I can only provide three medical treatments, I tell my students: band-aids, wet paper towels, and sympathy. But man alive do I sell those wet paper towels as a panacea.

The “professionals are taking care of me” theory makes a lot of sense. Culturally, we know that when you’re sick, you go to the office that smells like antiseptic, and the professionals talk to you and give you medicine, and you get better. You go through the dance, you’re cured by the end.

In these studies, one step in the dance is changed: you’re told the medicing you’re getting isn’t real medicine. But the rest of the dance stays the same. If you’re a pattern-seeking monkey (AND YOU ARE), there’s a pretty good chance that, seeing the rest of the pattern remains the same, you’ll expect a substantially similar outcome.

One theory is that it is a “ritual” effect. The white coats, the antiseptic as you say, a ritual of healing that has worked for shamans and doctors alike.

I had crushing depression and anxiety some years ago, it was relentless. I couldn’t stop crying and went to the doctor. I got a little pep talk and was told we would try an anti-depressant. I was given a prescription to go fill, and I walked out to the car with a lighter heart! Just the fact something was going to be DONE was uplifting.

I’m curious about the design of the study. It seems like a very unsurprising result if you aren’t thinking of placebos as triggering magical mind effects.

The main reasons for including a placebo are related to isolating the effects of the intervention being investigated. They are necessary for blinding, and when feasible, for double blinding. They also replicate as much of the process associated with the active agent as possible without including the active agent, so the effects of those processes are controlled for.

So what was the design of the OP study? What exactly were they investigating, and how could they control for it?

Cite, please? What are you referring to? The original research is not cited in the blog article linked in the OP, but the article says:

From research I have seen, there is certainly an effect associated with just generally receiving care and attention, I’m not disputing that. But if you control for that, there is (for some conditions) an additional effect solely from the administration of an open-label placebo, and the blog post linked in the OP appears to be talking about that.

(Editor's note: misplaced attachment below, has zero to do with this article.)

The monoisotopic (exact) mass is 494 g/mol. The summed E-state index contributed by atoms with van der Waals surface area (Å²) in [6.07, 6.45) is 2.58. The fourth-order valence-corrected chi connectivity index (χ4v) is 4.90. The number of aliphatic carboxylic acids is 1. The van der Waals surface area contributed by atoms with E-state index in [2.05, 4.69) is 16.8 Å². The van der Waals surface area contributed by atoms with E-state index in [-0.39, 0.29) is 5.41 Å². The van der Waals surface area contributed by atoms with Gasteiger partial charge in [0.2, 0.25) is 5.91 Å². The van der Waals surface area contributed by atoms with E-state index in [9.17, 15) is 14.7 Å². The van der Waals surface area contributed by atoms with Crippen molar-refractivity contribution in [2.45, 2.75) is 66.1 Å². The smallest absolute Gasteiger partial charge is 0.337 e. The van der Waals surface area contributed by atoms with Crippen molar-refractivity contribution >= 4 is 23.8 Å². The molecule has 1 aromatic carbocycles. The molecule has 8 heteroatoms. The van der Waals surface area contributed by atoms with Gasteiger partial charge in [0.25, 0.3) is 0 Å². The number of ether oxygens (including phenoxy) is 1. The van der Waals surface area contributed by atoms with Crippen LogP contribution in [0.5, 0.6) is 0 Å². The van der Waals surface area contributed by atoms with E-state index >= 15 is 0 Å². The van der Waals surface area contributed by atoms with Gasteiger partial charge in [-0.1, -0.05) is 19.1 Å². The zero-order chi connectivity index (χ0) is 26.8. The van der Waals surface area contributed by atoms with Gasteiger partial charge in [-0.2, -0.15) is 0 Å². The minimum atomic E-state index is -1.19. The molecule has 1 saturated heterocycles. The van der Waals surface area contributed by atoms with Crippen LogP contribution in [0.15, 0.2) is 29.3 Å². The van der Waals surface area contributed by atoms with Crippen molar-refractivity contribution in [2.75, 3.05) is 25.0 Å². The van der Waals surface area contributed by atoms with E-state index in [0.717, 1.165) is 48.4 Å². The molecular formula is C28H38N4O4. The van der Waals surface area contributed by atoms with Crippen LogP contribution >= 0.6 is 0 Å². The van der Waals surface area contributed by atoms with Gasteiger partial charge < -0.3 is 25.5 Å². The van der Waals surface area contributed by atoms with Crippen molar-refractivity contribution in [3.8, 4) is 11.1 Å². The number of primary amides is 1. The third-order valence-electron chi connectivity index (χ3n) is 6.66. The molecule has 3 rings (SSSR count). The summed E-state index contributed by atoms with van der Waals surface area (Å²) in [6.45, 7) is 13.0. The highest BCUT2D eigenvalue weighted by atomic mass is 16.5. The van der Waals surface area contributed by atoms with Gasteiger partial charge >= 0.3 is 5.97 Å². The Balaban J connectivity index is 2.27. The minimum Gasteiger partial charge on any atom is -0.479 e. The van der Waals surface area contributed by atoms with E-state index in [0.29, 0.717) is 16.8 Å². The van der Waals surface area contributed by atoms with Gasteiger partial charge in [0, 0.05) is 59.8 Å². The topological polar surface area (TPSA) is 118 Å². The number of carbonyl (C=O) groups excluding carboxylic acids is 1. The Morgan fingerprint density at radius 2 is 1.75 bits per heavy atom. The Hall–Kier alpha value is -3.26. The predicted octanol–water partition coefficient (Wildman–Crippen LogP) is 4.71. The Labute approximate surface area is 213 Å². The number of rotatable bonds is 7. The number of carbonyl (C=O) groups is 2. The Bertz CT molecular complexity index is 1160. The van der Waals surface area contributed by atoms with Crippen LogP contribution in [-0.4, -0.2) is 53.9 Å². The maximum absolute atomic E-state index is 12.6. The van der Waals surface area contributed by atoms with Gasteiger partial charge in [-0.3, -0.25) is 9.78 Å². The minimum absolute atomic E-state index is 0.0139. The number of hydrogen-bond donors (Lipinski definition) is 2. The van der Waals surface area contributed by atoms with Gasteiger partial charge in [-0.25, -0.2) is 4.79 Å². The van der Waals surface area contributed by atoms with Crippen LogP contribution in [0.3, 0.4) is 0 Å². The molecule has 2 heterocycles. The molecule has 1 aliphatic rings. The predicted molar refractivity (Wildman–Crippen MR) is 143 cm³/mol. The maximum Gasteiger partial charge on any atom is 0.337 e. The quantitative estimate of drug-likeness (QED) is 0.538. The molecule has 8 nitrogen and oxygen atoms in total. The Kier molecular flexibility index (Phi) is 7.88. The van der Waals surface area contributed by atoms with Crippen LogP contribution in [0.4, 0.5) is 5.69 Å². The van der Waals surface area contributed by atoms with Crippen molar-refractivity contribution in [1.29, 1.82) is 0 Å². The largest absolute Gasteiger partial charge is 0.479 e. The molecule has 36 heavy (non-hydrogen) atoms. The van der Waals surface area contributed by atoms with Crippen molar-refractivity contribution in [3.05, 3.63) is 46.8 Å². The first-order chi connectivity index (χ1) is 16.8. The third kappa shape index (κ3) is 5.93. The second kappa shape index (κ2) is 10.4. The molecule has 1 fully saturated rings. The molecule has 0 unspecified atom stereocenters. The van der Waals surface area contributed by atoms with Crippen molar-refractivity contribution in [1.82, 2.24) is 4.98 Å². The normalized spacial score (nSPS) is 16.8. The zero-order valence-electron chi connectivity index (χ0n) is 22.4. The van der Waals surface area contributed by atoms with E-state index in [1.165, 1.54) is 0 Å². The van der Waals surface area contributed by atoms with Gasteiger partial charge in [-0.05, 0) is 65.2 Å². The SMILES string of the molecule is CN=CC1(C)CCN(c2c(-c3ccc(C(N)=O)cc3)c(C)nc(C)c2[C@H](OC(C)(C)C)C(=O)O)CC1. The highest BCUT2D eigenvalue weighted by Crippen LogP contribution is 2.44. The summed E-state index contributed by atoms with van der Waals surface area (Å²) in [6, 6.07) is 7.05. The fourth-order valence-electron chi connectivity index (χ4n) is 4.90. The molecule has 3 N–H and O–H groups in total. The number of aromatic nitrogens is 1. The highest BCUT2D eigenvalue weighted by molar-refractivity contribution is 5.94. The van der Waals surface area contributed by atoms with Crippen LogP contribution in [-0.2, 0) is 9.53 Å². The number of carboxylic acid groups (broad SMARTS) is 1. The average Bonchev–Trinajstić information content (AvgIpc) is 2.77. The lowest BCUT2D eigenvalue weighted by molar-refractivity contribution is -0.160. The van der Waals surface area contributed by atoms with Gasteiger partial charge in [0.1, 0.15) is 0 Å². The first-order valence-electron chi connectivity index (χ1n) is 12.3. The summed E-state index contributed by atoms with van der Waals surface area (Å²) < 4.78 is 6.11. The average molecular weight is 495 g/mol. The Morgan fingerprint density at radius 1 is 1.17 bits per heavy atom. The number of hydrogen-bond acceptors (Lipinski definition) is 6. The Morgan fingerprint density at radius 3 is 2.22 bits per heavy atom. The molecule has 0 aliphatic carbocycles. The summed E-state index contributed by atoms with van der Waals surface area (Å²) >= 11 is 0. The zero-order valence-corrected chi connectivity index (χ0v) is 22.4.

I think this is the study the OP’s article is talking about. From the abstract:

(Emphasis mine)

Actually, it is my understanding (admittedly second-hand) that most of what we know about placebos comes from “real pill vs placebo” studies, making every factor except the contents of the pill as identical as possible for both groups. Studying “placebo vs. no pill” is a recent development.

A no-treatment control is a significant difference that is questionable as a control. It eliminates blinding, and there can be a nocebo effect when patients know they took on the burden of being in a study and are receiving no treatment. The article I cited also points out that you need to very carefully examine the claims and results (of any study) as well as what they claim to be looking specifically for, and whether they changed the latter after seeing some data.

Yes. Though you’ll have to make sure that the revelation can be done double blind, so you’ll need some way to make sure the doctor doesn’t know. Maybe hand out envelopes with information, and some say it’s a placebo, and some don’t.

That said, double-blind isn’t always required. If you’re testing what effects besides medications can improve symptoms, then simply “no treatment” can be useful. I’ve seen it mentioned in studies as an additional control.

For instance, one was some sort of talk therapy. One group got the therapy being studied. One got just talking to them normally. And one group got nothing. They used the nothing group to identify what aspects were just part of the doctors taking an interest and talking to the patient.

The reality of the study in the OP is that patients were told placebos could have powerful effects.